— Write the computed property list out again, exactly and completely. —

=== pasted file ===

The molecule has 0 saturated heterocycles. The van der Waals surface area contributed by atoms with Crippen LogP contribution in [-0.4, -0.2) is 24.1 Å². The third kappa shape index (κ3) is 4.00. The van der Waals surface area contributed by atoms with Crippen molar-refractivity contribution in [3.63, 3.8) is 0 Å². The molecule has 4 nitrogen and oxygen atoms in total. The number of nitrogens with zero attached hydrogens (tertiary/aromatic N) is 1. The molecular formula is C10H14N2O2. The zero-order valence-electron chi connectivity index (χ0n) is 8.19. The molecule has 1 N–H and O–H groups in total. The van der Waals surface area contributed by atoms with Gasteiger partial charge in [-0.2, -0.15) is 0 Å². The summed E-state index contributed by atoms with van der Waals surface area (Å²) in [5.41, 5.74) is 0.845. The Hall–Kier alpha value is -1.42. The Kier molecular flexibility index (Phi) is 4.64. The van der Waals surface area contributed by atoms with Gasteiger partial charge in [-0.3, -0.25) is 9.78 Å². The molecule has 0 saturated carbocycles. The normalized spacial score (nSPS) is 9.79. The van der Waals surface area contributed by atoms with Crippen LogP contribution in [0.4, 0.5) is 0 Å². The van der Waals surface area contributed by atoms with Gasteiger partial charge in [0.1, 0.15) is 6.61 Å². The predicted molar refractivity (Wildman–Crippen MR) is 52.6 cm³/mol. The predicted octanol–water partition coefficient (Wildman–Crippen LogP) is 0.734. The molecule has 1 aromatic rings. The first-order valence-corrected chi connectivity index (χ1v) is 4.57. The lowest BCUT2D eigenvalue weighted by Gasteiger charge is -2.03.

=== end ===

The molecule has 0 saturated heterocycles. The van der Waals surface area contributed by atoms with Crippen LogP contribution in [-0.4, -0.2) is 24.1 Å². The third kappa shape index (κ3) is 4.00. The van der Waals surface area contributed by atoms with Crippen molar-refractivity contribution in [3.63, 3.8) is 0 Å². The molecule has 4 nitrogen and oxygen atoms in total. The number of nitrogens with zero attached hydrogens (tertiary/aromatic N) is 1. The molecular formula is C10H14N2O2. The zero-order valence-electron chi connectivity index (χ0n) is 8.19. The molecule has 1 N–H and O–H groups in total. The van der Waals surface area contributed by atoms with Gasteiger partial charge in [-0.2, -0.15) is 0 Å². The summed E-state index contributed by atoms with van der Waals surface area (Å²) in [5.41, 5.74) is 0.845. The Hall–Kier alpha value is -1.42. The Kier molecular flexibility index (Phi) is 4.64. The van der Waals surface area contributed by atoms with Gasteiger partial charge in [-0.3, -0.25) is 9.78 Å². The molecule has 0 saturated carbocycles. The normalized spacial score (nSPS) is 9.79. The van der Waals surface area contributed by atoms with Crippen LogP contribution in [0.4, 0.5) is 0 Å². The van der Waals surface area contributed by atoms with Gasteiger partial charge in [0.1, 0.15) is 6.61 Å². The predicted molar refractivity (Wildman–Crippen MR) is 52.6 cm³/mol. The predicted octanol–water partition coefficient (Wildman–Crippen LogP) is 0.734. The molecule has 1 aromatic rings. The first-order valence-corrected chi connectivity index (χ1v) is 4.57. The lowest BCUT2D eigenvalue weighted by Gasteiger charge is -2.03.